[0054] By way of example, and not limitation, examples of the present invention will now be given.

EXAMPLE 1

[0055] A dry mix is prepared from about 63% by weight of whole corn, about 16% by weight of beef and bone meal, about 14% soybean meal, about 4% by weight of fish and poultry meals, and about 3% by weight of cellulose and various vitamins and minerals. The dry mix is fed into a preconditioner along with a flavor digest. The preconditioned mixture is then fed into an extruder with or without about 2% by weight of glycerin. The preconditioner is operated at about 87° C. Steam is injected into the preconditioner at about 9% DMR and water at about 4% DMR.

[0056] The moistened feed leaving the preconditioner is then fed into a model 165 extruder obtained from Wenger and gelatinized. The extruder has six zones and the temperatures in the six zones are about 87° C., about 87° C., about 102° C., about 101° C. about 102° C., and about 127° C. The pressure upon leaving the extruder is about 3.4 MPa gauge.

[0057] The gelatinized mixture is forced through the orifice of a die. The orifice is in the shape of a circle in cross section with a diameter of 10 mm. The extrudate leaving the die is cut into pieces of 14 mm length. The pieces are then coated with flavoring agents and dried in the normal manner.

[0058] The pieces have a density of about 328 kg/m3 and a moisture content of about 8.5% by weight.

EXAMPLE 2

[0059] An amount of 50 dried pieces obtained using the process of Example 1 are subjected to texture analysis using a TA-XT2 Texture Analyzer obtained from Stable Micro Systems, Inc. The Texture Analyzer is fitted with a rod-like probe which has a length of about 52 mm. The probe is made up of two sections; a first section and a second section. The first section has a length of about 21 mm and a constant diameter of about 9.5 mm. The second section tapers down to a point having a contact area of about 1 mm2. The Texture Analyzer is operated at a speed of 5 mm/s and a contact force of 5 g.

[0060] Each piece is placed on a base under the probe. The probe is moved downwardly and into the piece. The distance of penetration of the probe into the piece, the compression force and the time are recorded at a rate of 200 recordings per second. Breakage of the piece is determined upon a sharp fall off of the compression force. The distance of penetration, the compression force and the time are recorded at the moment of breakage. The values obtained for all pieces are then averaged.

[0061] For comparison, the process is repeated for each group of 50 pieces of products used in the dental trial (Example 3). The results are as follows: 1

ProductDistance to breakage/mm
Example 1-Test Diet 16.56
Example 1-Test Diet 29.50
Purina Dog Chow3.30

[0062] The results indicate that the pieces of Example No. 1 are significantly better than standard dry dog foods.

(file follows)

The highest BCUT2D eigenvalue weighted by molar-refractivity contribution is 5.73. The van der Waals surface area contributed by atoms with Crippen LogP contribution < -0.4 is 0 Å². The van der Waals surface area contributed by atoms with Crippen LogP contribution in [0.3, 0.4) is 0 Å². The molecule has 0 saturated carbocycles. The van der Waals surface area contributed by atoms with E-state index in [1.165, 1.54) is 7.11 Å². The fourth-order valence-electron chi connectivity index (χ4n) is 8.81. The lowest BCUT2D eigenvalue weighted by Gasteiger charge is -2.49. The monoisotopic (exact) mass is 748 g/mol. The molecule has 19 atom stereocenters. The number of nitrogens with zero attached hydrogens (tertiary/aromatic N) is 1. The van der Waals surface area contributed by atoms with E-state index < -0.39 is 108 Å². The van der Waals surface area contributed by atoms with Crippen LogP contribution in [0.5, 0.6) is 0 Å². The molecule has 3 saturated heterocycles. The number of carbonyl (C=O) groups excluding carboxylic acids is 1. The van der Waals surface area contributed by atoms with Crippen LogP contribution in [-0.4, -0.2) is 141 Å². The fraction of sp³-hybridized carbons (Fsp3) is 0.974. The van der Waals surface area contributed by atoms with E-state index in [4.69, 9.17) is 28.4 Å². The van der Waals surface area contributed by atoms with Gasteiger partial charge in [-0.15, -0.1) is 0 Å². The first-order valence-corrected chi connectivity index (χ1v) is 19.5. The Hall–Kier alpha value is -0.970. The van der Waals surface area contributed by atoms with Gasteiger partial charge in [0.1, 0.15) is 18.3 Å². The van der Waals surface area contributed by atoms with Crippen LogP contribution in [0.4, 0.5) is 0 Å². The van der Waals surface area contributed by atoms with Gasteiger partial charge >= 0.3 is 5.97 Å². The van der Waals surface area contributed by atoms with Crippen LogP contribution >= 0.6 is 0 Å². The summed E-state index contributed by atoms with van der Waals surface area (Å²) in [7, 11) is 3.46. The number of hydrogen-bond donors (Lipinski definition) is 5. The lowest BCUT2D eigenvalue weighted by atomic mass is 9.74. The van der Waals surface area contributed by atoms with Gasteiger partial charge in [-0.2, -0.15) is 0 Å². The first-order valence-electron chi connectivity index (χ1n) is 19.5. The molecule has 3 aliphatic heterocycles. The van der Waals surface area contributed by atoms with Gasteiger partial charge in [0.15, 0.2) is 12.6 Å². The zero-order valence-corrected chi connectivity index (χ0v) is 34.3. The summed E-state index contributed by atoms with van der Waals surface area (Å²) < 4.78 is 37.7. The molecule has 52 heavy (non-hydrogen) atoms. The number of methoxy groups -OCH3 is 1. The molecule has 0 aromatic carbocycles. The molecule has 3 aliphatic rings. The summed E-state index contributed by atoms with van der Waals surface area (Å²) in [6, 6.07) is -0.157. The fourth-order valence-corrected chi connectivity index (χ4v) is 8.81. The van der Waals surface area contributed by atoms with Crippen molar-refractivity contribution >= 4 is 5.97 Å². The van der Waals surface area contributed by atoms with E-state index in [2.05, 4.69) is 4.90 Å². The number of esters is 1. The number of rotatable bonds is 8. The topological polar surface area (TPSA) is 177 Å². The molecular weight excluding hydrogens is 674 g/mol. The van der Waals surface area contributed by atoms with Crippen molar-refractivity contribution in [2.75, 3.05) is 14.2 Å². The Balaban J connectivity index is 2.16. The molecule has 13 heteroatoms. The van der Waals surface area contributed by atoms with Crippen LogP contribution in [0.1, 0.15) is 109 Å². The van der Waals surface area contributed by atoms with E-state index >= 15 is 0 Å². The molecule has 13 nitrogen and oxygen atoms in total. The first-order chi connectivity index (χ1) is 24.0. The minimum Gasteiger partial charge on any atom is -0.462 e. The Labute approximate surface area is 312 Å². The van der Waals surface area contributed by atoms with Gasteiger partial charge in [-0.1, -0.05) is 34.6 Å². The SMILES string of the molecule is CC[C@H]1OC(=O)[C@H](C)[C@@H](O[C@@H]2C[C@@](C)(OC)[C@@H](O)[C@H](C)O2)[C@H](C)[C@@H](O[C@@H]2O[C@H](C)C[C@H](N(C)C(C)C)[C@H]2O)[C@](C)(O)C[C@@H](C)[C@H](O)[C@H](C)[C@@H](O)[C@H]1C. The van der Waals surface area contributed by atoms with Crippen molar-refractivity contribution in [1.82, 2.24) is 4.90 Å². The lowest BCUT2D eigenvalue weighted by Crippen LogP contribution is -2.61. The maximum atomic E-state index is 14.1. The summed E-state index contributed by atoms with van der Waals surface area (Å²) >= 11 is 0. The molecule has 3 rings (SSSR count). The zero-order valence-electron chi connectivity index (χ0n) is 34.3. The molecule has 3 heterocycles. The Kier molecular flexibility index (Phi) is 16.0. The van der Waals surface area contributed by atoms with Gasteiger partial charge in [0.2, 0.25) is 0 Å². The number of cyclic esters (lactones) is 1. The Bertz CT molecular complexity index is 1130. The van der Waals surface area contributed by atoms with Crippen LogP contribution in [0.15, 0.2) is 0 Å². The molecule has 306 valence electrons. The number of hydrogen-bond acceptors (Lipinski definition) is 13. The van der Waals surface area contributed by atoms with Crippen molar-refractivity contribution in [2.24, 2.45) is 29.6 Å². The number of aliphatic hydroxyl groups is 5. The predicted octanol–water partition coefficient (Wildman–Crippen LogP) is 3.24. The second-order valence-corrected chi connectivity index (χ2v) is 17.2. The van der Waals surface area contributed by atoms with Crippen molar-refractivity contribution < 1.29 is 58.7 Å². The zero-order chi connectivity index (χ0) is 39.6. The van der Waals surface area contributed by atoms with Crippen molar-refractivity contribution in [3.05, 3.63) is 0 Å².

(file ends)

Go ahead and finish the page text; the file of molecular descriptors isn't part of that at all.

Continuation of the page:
[0063] Because the product of Example 1 is resistant to breakage, the animal needs to bite deeper into each piece of the product before it breaks. Therefore the animal's teeth are subjected to improved mechanical cleaning.

EXAMPLE 3

[0064] A group of 36 healthy adult dogs are used in this trial. Each animal is given a complete veterinary physical examination. Oral exams are also conducted to select only dogs without obvious dental/oral problems. The dogs are divided into three groups of 12 dogs each with an even distribution of age, sex, and susceptibility to calculus formation in each group. During the trial, the dogs have ad libitum access to water and food and are fed once daily. The food consumption of each dog is monitored daily. The weight of each dog is recorded at the start of the trial and again each week.

[0065] The trial is initiated by performing complete dental prophylaxis on all dogs to carefully remove (by ultrasonic teeth cleaning) all supra- and sub-gingival deposits of plaque and calculus. Also, the dogs' teeth are thoroughly polished. Each group of dogs is then randomly allocated a different food product and fed that product for the duration of the trial. Group 1 is fed the pieces of Example No. 1, test diet 1; Group 2 is fed the second dental prototype of Example No. 1, test diet 2; and Group 3 is fed Purina Dog Chow.

[0066] After 7 days of feeding, dogs are sedated and a few drops of a 3% erythrosin plaque-disclosing solution are applied to the teeth of each dog and then thoroughly rinsed off with tap water. Plaque evaluation is then carried out on gingival and occlusal halves of the upper third incisors, upper and lower canines, upper 3rd and 4th premolars, upper first molars, lower 3rd and 4th premolars, and lower first molars. An assessment of the buccal tooth surface that is covered with plaque is made according to the following scale:

[0067] 0=No observable plaque;

[0068] 1=Plaque covering less than 25% of the tooth surface;

[0069] 2=Plaque covering between 25% and 50% of the tooth surface;

[0070] 3=Plaque covering between 50% and 75% of the tooth surface;

[0071] 4=Plaque covering greater than 75% of the tooth surface.

[0072] Plaque thickness is assessed as follows:

[0073] 1=Light or thin, a light pink color;

[0074] 2=Medium, a moderate or medium shade of red;

[0075] 3=Heavy or thick, a dark bright shade of red.